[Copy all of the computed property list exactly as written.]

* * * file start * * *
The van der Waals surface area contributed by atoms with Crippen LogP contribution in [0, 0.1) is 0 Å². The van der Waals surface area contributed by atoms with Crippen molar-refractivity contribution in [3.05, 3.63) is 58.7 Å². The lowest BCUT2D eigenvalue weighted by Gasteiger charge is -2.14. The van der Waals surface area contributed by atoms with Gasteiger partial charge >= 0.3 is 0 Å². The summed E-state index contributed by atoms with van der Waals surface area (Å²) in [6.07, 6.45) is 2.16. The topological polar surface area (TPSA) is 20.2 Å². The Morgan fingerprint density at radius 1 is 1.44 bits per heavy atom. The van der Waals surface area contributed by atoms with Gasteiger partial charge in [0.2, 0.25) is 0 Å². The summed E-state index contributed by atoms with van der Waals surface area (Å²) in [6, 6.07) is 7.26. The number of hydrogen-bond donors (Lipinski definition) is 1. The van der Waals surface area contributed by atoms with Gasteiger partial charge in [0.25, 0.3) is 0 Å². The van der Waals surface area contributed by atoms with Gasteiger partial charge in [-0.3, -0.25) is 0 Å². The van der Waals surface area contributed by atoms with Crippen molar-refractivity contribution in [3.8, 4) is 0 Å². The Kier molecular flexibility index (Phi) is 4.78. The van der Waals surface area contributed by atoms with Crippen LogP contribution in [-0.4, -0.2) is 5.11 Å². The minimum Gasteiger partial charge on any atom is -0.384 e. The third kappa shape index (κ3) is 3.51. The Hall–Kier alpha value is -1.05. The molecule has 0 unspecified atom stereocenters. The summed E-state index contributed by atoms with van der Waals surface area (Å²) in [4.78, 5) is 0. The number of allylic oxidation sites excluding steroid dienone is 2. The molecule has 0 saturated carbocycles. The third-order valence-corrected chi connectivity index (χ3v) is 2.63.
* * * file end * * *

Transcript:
The van der Waals surface area contributed by atoms with Crippen LogP contribution in [0, 0.1) is 0 Å². The van der Waals surface area contributed by atoms with Crippen molar-refractivity contribution in [3.05, 3.63) is 58.7 Å². The lowest BCUT2D eigenvalue weighted by Gasteiger charge is -2.14. The van der Waals surface area contributed by atoms with Gasteiger partial charge >= 0.3 is 0 Å². The summed E-state index contributed by atoms with van der Waals surface area (Å²) in [6.07, 6.45) is 2.16. The topological polar surface area (TPSA) is 20.2 Å². The Morgan fingerprint density at radius 1 is 1.44 bits per heavy atom. The van der Waals surface area contributed by atoms with Gasteiger partial charge in [0.2, 0.25) is 0 Å². The summed E-state index contributed by atoms with van der Waals surface area (Å²) in [6, 6.07) is 7.26. The number of hydrogen-bond donors (Lipinski definition) is 1. The van der Waals surface area contributed by atoms with Gasteiger partial charge in [0.25, 0.3) is 0 Å². The van der Waals surface area contributed by atoms with Gasteiger partial charge in [-0.3, -0.25) is 0 Å². The van der Waals surface area contributed by atoms with Crippen molar-refractivity contribution in [3.8, 4) is 0 Å². The Kier molecular flexibility index (Phi) is 4.78. The van der Waals surface area contributed by atoms with Crippen LogP contribution in [-0.4, -0.2) is 5.11 Å². The minimum Gasteiger partial charge on any atom is -0.384 e. The third kappa shape index (κ3) is 3.51. The Hall–Kier alpha value is -1.05. The molecule has 0 unspecified atom stereocenters. The summed E-state index contributed by atoms with van der Waals surface area (Å²) in [4.78, 5) is 0. The number of allylic oxidation sites excluding steroid dienone is 2. The molecule has 0 saturated carbocycles. The third-order valence-corrected chi connectivity index (χ3v) is 2.63.